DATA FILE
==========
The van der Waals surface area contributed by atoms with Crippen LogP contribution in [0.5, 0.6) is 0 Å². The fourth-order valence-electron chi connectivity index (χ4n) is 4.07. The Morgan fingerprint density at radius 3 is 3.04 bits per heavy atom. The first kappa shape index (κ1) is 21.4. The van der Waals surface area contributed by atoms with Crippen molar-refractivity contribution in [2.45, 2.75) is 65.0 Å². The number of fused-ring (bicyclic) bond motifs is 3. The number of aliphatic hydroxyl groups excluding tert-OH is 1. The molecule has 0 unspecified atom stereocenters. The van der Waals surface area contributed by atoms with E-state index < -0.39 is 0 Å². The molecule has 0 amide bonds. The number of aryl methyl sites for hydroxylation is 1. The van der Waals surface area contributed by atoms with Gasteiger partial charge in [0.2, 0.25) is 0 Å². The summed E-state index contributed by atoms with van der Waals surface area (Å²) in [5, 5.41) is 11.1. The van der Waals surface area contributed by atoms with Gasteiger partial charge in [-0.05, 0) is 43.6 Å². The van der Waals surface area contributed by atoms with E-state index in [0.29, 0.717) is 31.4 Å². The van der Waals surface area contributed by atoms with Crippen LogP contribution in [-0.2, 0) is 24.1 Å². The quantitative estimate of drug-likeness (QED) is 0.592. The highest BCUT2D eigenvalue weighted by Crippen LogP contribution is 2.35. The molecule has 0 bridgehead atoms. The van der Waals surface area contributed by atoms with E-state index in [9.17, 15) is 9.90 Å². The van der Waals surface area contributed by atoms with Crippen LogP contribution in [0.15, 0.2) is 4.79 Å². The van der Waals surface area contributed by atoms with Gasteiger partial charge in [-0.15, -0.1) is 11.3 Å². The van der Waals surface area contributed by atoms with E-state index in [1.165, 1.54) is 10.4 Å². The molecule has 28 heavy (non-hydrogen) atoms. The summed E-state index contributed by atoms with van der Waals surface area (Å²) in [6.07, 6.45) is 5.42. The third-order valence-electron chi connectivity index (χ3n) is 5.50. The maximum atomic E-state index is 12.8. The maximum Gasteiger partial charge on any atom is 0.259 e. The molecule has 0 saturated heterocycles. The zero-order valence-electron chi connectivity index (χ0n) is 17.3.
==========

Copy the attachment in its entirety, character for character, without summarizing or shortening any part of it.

The van der Waals surface area contributed by atoms with Crippen LogP contribution in [0.5, 0.6) is 0 Å². The fourth-order valence-electron chi connectivity index (χ4n) is 4.07. The Morgan fingerprint density at radius 3 is 3.04 bits per heavy atom. The first kappa shape index (κ1) is 21.4. The van der Waals surface area contributed by atoms with Crippen molar-refractivity contribution in [2.45, 2.75) is 65.0 Å². The number of fused-ring (bicyclic) bond motifs is 3. The number of aliphatic hydroxyl groups excluding tert-OH is 1. The molecule has 0 unspecified atom stereocenters. The van der Waals surface area contributed by atoms with E-state index < -0.39 is 0 Å². The molecule has 0 amide bonds. The number of aryl methyl sites for hydroxylation is 1. The van der Waals surface area contributed by atoms with Gasteiger partial charge in [0.2, 0.25) is 0 Å². The summed E-state index contributed by atoms with van der Waals surface area (Å²) in [5, 5.41) is 11.1. The van der Waals surface area contributed by atoms with Gasteiger partial charge in [-0.05, 0) is 43.6 Å². The van der Waals surface area contributed by atoms with E-state index in [0.29, 0.717) is 31.4 Å². The van der Waals surface area contributed by atoms with Crippen LogP contribution in [-0.2, 0) is 24.1 Å². The quantitative estimate of drug-likeness (QED) is 0.592. The highest BCUT2D eigenvalue weighted by Crippen LogP contribution is 2.35. The molecule has 0 bridgehead atoms. The van der Waals surface area contributed by atoms with E-state index in [9.17, 15) is 9.90 Å². The van der Waals surface area contributed by atoms with Crippen LogP contribution in [0.15, 0.2) is 4.79 Å². The van der Waals surface area contributed by atoms with Gasteiger partial charge in [-0.15, -0.1) is 11.3 Å². The van der Waals surface area contributed by atoms with E-state index in [1.165, 1.54) is 10.4 Å². The molecule has 28 heavy (non-hydrogen) atoms. The summed E-state index contributed by atoms with van der Waals surface area (Å²) in [6.07, 6.45) is 5.42. The third-order valence-electron chi connectivity index (χ3n) is 5.50. The maximum atomic E-state index is 12.8. The maximum Gasteiger partial charge on any atom is 0.259 e. The molecule has 0 saturated heterocycles. The zero-order valence-electron chi connectivity index (χ0n) is 17.3.